class SimpleExample(unittest.TestCase):
   def test_ask_the_sender_to_send_the_report(self):
        sender = spy(Sender())
        service = SavingsService(sender)

                        ).with_args('', ANY_ARG)

Import the framework in your tests

import unittest
from doublex.pyDoubles import *

If you are afraid of importing everything from the pyDoubles.framework module, you can use custom imports, although it has been carefully designed to not conflict with your own classes:

import unittest
from doublex.pyDoubles import stub, spy, mock
from doublex.pyDoubles import when, expect_call, assert_that_method
from doublex.pyDoubles import method_returning, method_raising

You can import Hamcrest matchers which are fully supported:

from hamcrest import *

Which doubles do you need?

You can choose to stub out a method in a regular object instance, to stub the whole object, or to create three types of spies and two types of mock objects.


There are several ways to stub out methods.

Stub out a single method

If you just need to replace a single method in the collaborator object and you don’t care about the input parameters, you can stub out just that single method:

collaborator = Collaborator() # create the actual object
collaborator.some_calculation = method_returning(10)

Now, when your production code invokes the method “some_calculation” in the collaborator object, the framework will return 10, no matter what parameters are passed in as the input.

If you want the method to raise an exception when called use this:

collaborator.some_calculation = method_raising(ApplicationException())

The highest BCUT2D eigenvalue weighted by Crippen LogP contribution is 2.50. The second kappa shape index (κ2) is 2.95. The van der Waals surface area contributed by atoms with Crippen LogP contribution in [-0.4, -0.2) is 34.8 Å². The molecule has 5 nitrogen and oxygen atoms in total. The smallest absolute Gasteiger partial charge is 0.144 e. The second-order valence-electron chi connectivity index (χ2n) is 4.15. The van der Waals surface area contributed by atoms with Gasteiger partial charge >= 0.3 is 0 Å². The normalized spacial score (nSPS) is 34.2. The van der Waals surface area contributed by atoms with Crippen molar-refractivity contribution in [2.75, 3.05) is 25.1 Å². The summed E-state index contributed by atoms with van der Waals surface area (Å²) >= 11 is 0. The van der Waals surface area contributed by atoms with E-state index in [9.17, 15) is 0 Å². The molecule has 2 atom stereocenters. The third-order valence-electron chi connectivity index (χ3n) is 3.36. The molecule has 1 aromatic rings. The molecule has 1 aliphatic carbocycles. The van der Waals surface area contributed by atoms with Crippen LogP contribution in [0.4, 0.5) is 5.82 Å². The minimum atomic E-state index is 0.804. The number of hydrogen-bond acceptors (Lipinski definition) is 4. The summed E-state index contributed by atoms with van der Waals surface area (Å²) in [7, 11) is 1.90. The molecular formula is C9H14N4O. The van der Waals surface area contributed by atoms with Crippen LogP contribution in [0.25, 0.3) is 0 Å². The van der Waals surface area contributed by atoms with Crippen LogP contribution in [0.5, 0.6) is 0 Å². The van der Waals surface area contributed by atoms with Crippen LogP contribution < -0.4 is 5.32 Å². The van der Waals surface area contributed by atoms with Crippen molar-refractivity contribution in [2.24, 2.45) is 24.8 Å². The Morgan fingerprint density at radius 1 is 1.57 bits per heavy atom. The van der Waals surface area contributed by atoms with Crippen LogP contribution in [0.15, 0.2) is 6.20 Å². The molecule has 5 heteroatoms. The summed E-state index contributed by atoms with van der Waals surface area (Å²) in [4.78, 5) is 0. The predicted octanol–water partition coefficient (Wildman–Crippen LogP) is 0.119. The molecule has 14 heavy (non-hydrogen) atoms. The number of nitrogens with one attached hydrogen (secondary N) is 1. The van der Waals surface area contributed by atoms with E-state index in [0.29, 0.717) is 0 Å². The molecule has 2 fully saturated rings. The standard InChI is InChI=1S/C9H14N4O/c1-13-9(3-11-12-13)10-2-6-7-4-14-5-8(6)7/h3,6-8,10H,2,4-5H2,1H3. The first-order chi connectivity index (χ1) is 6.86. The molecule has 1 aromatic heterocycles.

You can pass in any type of exception.

Stub out the whole object

Now the collaborator instance won’t be the actual object but a replacement:

collaborator = stub(Collaborator())

Any method will return “None” when called with any input parameters. If you want to change the return value you can use the “when” sentence:


Now, when your production code invokes “some_calculation” method, the stub will return 10, no matter what arguments are passed in. You can also specify different return values depending on the input:


This means that “collaborator.some_calculation(5)” will return 10, and that it will return 20 when the input is 10. You can define as many input/output specifications as you want:


This time, “collaborator.some_calculation(5)” will return 10, and it will return 20 in any other case.

Any argument matches

The special keyword ANY_ARG is a wildcard for any argument in the stubbed method:

when(collaborator.some_other_method).with_args(5, ANY_ARG).then_return(10)

The method “some_other_method” will return 10 as long as the first parameter is 5, no matter what the second parameter is. You can use any combination of “ANY_ARG” arguments. But remember that if all of them are ANY, you shouldn’t specify the arguments, just use this: